By RACHEL LENZI
As the Medill School of Journalism at Northwestern University developed concentrations for graduate programs, it found that one component was missing when the sports immersion was being formulated: aligning with a professional organization.
And when Eric Esterline joined the faculty at the University of Florida, he found that in curating a list of Twitter accounts to follow of Florida alumni working in sports journalism, more than two-thirds of the accounts belonged to women.
Earlier this month, the Association for Women in Sports Media accepted Northwestern and Florida as its newest student chapters, which brings the organization’s total to 13.
AWSM began its student chapters program in 2011-12; student chapters are called AWSM@(school name) and are official campus organizations that are student-led with guidance from the university’s faculty adviser. Each chapter must have at least 10 members registered with AWSM, must be recognized or in the process of being recognized as an official student organization by the school, and must have short- and long-term plans that align with the overall chapter mission. Once a student chapter is accepted, it is assigned a professional mentor through AWSM.
“This gives them another outlet to be able to connect with professionals that are already in the industry,” said Esterline, a sports journalism lecturer in Florida’s College of Journalism and Communication. “It gives them somebody to bounce ideas and resumes and reels off of, to say, ‘Hey, am I going in the right direction with the jobs I’m applying for?’ It gives everybody that’s involved in the organization a chance for like minds to meet, to talk about different issues that are going on in the sports media world, and it gives them a chance to socialize. There’s so many opportunities here in Florida where we can visit events and venues and talk to other women that are in the industry, whether it’s sports marketing, sports sales, broadcasting, all kinds of different areas.”
At Northwestern, faculty advisor Desiree Hanford also sees the chapter as a way to give its students an opportunity to network with professionals — as well as their peers at other schools, sharing ideas and forming a foundation for a network of professional relationships.
“They get the opportunity to converse, to share ideas,” said Hanford, Medill’s Journalism Residency coordinator and a lecturer. “That’s very important, to share ideas, and to realize that these are going to be their peers when they graduate from school. They should starting forming those networks, sharing ideas and building a support group.”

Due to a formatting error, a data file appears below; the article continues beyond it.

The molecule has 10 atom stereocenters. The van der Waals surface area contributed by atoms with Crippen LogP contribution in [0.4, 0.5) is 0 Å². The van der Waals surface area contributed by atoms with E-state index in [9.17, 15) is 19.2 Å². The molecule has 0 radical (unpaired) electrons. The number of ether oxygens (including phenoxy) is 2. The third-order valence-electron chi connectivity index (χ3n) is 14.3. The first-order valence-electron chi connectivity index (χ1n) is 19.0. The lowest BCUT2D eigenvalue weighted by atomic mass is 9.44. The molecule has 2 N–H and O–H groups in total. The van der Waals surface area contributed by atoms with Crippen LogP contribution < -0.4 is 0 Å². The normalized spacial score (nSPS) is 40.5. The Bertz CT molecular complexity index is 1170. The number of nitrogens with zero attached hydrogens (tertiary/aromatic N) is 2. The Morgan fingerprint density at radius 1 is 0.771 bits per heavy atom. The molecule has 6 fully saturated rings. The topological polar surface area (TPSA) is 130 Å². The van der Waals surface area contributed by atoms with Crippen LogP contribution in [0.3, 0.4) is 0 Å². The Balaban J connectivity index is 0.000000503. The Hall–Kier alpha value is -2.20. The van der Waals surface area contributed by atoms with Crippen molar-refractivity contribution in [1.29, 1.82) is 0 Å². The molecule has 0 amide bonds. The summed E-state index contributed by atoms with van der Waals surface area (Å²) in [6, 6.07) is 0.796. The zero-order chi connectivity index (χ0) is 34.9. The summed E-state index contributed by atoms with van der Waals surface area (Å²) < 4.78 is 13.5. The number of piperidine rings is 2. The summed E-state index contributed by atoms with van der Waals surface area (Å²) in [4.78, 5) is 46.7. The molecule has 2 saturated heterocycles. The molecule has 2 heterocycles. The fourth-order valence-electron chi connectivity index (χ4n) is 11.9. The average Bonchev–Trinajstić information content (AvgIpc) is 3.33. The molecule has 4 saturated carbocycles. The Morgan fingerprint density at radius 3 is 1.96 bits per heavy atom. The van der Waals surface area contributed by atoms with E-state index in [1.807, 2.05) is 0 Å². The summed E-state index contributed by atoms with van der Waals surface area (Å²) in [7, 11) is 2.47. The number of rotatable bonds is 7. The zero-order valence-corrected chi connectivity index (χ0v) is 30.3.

Esterline said Florida’s chapter currently has 19 members, and there is an initiative to get younger students involved, and to connect with UF alumni in sports journalism.
“To get organized is one of the biggest things,” Esterline said. “Being at UF, it’s such a big university and there’s so many people that want to be involved. It’s getting those people signed up and enrolled in the national membership, and maintaining the amount of involvement.”
At Northwestern, the new AWSM student chapter has similar goals: to organize a solid chapter with both the quality and quantity of members, to promote the organization on campus and to take advantage of what AWSM offers its membership, on a local and on a national level, whether it’s AWSM’s internship/scholarship program, attending regional events or traveling to the national convention.
“We really wanted this to be a support system for women and for students who are interested in sports journalism,” AWSM@Northwestern student chapter president Kirsten Ward said. “We want to be a source of encouragement in their pursuits. We want students to learn more about the industry, and we want there to be that resource on campus, to help people find success and support.”
At Florida, chapter president Kaylee Glyder said a goal of her chapter is to introduce members to different facets of sports journalism and sports media.
“We want to have a better identity for the women who work in our school’s sports departments,” Glyder said. “There’s a lot of different entities, and there may not be a chance for all of them to discuss their experiences. It’s also about encouraging people who can get involved in different things. The cliche dream job seems to be, ‘I want to be Erin Andrews’ or ‘I want to be sideline sports reporter.’ But to be able to open everyone up to different avenues that are in sports media, it’s so important.”
For information on the program, contact VP/student development Gina Mizell (firstname.lastname@example.org) or coordinators Kelli Grashell and Joanne Gerstner (email@example.com).